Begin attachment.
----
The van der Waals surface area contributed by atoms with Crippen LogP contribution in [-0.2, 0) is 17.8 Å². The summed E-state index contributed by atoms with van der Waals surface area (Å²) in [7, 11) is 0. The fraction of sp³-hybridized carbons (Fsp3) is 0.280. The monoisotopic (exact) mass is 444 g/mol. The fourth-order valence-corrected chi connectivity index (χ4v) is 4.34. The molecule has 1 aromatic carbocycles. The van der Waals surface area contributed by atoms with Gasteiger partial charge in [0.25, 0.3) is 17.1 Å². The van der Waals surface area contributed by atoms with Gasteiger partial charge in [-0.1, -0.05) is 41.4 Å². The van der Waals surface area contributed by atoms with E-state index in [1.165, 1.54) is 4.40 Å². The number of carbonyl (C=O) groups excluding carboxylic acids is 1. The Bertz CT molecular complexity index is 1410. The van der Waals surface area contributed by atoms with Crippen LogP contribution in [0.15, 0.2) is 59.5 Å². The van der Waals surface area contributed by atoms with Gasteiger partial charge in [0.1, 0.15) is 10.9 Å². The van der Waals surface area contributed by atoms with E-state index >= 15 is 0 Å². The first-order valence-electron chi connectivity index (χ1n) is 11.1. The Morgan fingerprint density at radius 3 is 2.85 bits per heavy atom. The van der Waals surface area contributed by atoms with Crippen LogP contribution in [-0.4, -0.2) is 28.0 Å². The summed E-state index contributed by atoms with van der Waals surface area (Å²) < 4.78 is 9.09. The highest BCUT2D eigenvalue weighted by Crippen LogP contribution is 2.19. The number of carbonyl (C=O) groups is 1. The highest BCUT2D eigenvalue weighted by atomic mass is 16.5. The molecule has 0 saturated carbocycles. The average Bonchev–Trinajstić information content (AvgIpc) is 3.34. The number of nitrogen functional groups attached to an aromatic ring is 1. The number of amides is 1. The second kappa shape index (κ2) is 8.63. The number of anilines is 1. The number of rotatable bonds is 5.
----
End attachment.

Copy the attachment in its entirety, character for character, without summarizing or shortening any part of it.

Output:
The van der Waals surface area contributed by atoms with Crippen LogP contribution in [-0.2, 0) is 17.8 Å². The summed E-state index contributed by atoms with van der Waals surface area (Å²) in [7, 11) is 0. The fraction of sp³-hybridized carbons (Fsp3) is 0.280. The monoisotopic (exact) mass is 444 g/mol. The fourth-order valence-corrected chi connectivity index (χ4v) is 4.34. The molecule has 1 aromatic carbocycles. The van der Waals surface area contributed by atoms with Gasteiger partial charge in [0.25, 0.3) is 17.1 Å². The van der Waals surface area contributed by atoms with Gasteiger partial charge in [-0.1, -0.05) is 41.4 Å². The van der Waals surface area contributed by atoms with E-state index in [1.165, 1.54) is 4.40 Å². The number of carbonyl (C=O) groups excluding carboxylic acids is 1. The Bertz CT molecular complexity index is 1410. The van der Waals surface area contributed by atoms with Crippen LogP contribution in [0.15, 0.2) is 59.5 Å². The van der Waals surface area contributed by atoms with Gasteiger partial charge in [0.1, 0.15) is 10.9 Å². The van der Waals surface area contributed by atoms with E-state index >= 15 is 0 Å². The first-order valence-electron chi connectivity index (χ1n) is 11.1. The Morgan fingerprint density at radius 3 is 2.85 bits per heavy atom. The van der Waals surface area contributed by atoms with Crippen LogP contribution in [-0.4, -0.2) is 28.0 Å². The summed E-state index contributed by atoms with van der Waals surface area (Å²) < 4.78 is 9.09. The highest BCUT2D eigenvalue weighted by Crippen LogP contribution is 2.19. The number of carbonyl (C=O) groups is 1. The highest BCUT2D eigenvalue weighted by atomic mass is 16.5. The molecule has 0 saturated carbocycles. The average Bonchev–Trinajstić information content (AvgIpc) is 3.34. The number of nitrogen functional groups attached to an aromatic ring is 1. The number of amides is 1. The second kappa shape index (κ2) is 8.63. The number of anilines is 1. The number of rotatable bonds is 5.